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Shiloh, battle of

After the capture of Fort Donelson in 1862, General Grant prepared to push towards Corinth, an important position at the intersection of the Charleston and Memphis, Mobile and Ohio railways. Possession of that point would give the National troops control of the great railway communications between the Mississippi and the East, and the border slave-labor States and the Gulf of Mexico. Passing up the Tennessee River, the main [166] body of Grant's troops were encamped, at the beginning of April, between Pittsburgh Landing, on that stream, and Shiloh

Map of the Shiloh campaign.

Meeting-house, in the forest, 2 miles from the river bank. General Beauregard, under the supreme command of Gen. A, Sidney Johnston, was straining every nerve to resist this movement. He confronted the Nationals near Shiloh Meeting-house, where he was assisted by Generals Pope, Hardee, Bragg, and Breckinridge. With these expert leaders the Confederates had come up from Corinth in a heavy rainstorm, in separate columns, and so stealthily that they were within 4 miles of the National camp before they were discovered by Grant's sentinels. There they halted (April 5) to await the arrival of Van Dorn and Price, who were approaching Memphis with a large force from Central Arkansas.

The Confederate army now numbered about 40,000 men. Grant had made his headquarters at Savannah, on the Tennessee, and he there continued until the first week in April, having very little apprehension of an attack from the Confederates. General Sherman's division was just behind Shiloh Meeting-house. General Prentiss was encamped across the road to Corinth, with General McClernand's division behind his right. Their three divisions formed the advanced line. In the rear, near the river, lay General Hurlbut's division and that of General Smith, under the command of Gen. W. H. L. Wallace, of Illinois. General Stuart's brigade, of Sherman's division, lay on the Hamburg road, and the division of Gen. Lew. Wallace was at Crump's Landing, below Pittsburgh Landing. Such was the

Battle of Shiloh.

[167] disposition of the National army on Sunday morning, April 6. Buell had been marching very tardily across Tennessee in the direction of Corinth. Hearing of his approach, Johnston resolved not to wait for Van Dorn and Price, but to strike the Nationals before Buell's arrival. At a council of war (April 5) that made this decision, Beauregard said: “Gentlemen, we sleep in the enemy's camp to-morrow night.”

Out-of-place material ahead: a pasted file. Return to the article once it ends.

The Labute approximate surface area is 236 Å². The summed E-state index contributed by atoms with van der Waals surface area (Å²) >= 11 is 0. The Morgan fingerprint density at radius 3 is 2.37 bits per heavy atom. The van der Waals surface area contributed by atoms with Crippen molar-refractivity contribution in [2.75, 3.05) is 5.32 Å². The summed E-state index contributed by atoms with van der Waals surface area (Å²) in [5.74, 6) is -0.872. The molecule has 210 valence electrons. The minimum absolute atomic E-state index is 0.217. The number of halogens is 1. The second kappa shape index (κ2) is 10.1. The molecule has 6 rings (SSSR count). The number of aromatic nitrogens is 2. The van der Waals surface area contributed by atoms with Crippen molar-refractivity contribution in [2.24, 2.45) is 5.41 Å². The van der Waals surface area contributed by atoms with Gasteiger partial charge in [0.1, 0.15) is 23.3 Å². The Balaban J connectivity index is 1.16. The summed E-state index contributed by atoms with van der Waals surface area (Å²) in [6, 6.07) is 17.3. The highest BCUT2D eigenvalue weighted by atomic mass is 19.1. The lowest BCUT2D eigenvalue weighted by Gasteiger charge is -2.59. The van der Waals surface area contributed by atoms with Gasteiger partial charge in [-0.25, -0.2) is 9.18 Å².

Almost the first intimation of the near presence of the Confederates was the wild cry of pickets flying into camp, and the sharp attack upon Sherman's troops by Hardee's division, before daylight had fairly appeared. It was a surprise. Screaming shells dashed through the forest and bullets whistled among the tents. The Confederates had rushed into the camp, driving half-dressed, half-armed soldiers before them, dealing death and terror in every direction. Prentiss's division was next attacked; his column was shattered, and he, with a large portion of his followers, were made prisoners, his camp being captured by the Confederates. The struggle soon became general, and for ten hours the battle raged with varying fortune on both sides. Gen. W. H. L. Wallace, of the Nationals, and Gen. A. S. Johnston, of the Confederates, had been killed. On both sides the slaughter was severe, and the National army was pushed back to the river, then brimful with a spring flood. The day was fairly lost to the Union troops. All the Union camps were occupied by the Confederates but one—that of General Wallace, of which General MacArthur was now in command. In the rear of this the smitten army had gathered at twilight, in a space not more than 400 acres in extent, on the verge of the river. They could be pushed back no farther. Beauregard telegraphed to Richmond a shout of victory.

The Nationals were in a most perilous position. A single vigorous blow then given would have justified this shout. Beauregard gave feeble ones that were parried by two gunboats on the river, which had just arrived, and by a hastily formed battery on the shore. That evening the van of Buell's army also appeared on the opposite side of the river; and at midnight, Gen. Lew. Wallace, who had been detained by misinformation, arrived. In the morning twilight (April 7) Wallace's troops opened the battle anew on the Confederate left, where Beauregard commanded in person. Others soon joined in the battle, and it became general all along the line. The Confederates fought gallantly, but were speedily pushed back by a superior force. When they perceived that all was lost, they fled in the direction of Corinth, in a blinding storm of rain and sleet, and halted on the heights of Monterey, covered in their retreat by a rear guard of 12,000 men, led by General Breckinridge. The Confederates had lost over 10,000 men in the engagement and retreat. Fully 3,000 died during the flight to the heights of Monterey. The National loss in killed, wounded, and prisoners was about 15,000. The slain on the battle-field were buried; the dead horses were burned. The hospital vessels sent down the Tennessee were crowded with the sick and wounded. Beauregard's shattered army fell back to Corinth, and Grant was about to pursue and capture it, when General Halleck, his superior in rank, came up and took the chief command, and caused the army to loiter until the Confederates, recuperated, were ready for another battle.

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